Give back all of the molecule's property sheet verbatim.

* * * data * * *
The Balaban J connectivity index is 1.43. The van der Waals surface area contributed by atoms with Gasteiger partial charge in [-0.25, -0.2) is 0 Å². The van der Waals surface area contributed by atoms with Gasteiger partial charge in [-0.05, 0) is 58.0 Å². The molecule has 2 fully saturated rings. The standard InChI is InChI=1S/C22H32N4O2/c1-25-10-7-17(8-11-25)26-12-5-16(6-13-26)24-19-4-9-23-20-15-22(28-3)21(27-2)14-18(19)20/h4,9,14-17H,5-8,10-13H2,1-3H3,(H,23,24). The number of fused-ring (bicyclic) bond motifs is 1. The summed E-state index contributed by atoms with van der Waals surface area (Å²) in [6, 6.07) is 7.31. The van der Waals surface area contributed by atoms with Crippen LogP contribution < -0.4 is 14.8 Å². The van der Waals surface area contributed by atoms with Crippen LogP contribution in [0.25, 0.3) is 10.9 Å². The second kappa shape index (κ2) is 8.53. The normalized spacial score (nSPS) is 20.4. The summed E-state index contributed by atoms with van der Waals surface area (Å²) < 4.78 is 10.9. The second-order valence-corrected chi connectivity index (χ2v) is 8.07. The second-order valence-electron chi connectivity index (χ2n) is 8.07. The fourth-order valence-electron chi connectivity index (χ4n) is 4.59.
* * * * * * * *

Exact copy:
The Balaban J connectivity index is 1.43. The van der Waals surface area contributed by atoms with Gasteiger partial charge in [-0.25, -0.2) is 0 Å². The van der Waals surface area contributed by atoms with Gasteiger partial charge in [-0.05, 0) is 58.0 Å². The molecule has 2 fully saturated rings. The standard InChI is InChI=1S/C22H32N4O2/c1-25-10-7-17(8-11-25)26-12-5-16(6-13-26)24-19-4-9-23-20-15-22(28-3)21(27-2)14-18(19)20/h4,9,14-17H,5-8,10-13H2,1-3H3,(H,23,24). The number of fused-ring (bicyclic) bond motifs is 1. The summed E-state index contributed by atoms with van der Waals surface area (Å²) in [6, 6.07) is 7.31. The van der Waals surface area contributed by atoms with Crippen LogP contribution < -0.4 is 14.8 Å². The van der Waals surface area contributed by atoms with Crippen LogP contribution in [0.25, 0.3) is 10.9 Å². The second kappa shape index (κ2) is 8.53. The normalized spacial score (nSPS) is 20.4. The summed E-state index contributed by atoms with van der Waals surface area (Å²) < 4.78 is 10.9. The second-order valence-corrected chi connectivity index (χ2v) is 8.07. The second-order valence-electron chi connectivity index (χ2n) is 8.07. The fourth-order valence-electron chi connectivity index (χ4n) is 4.59.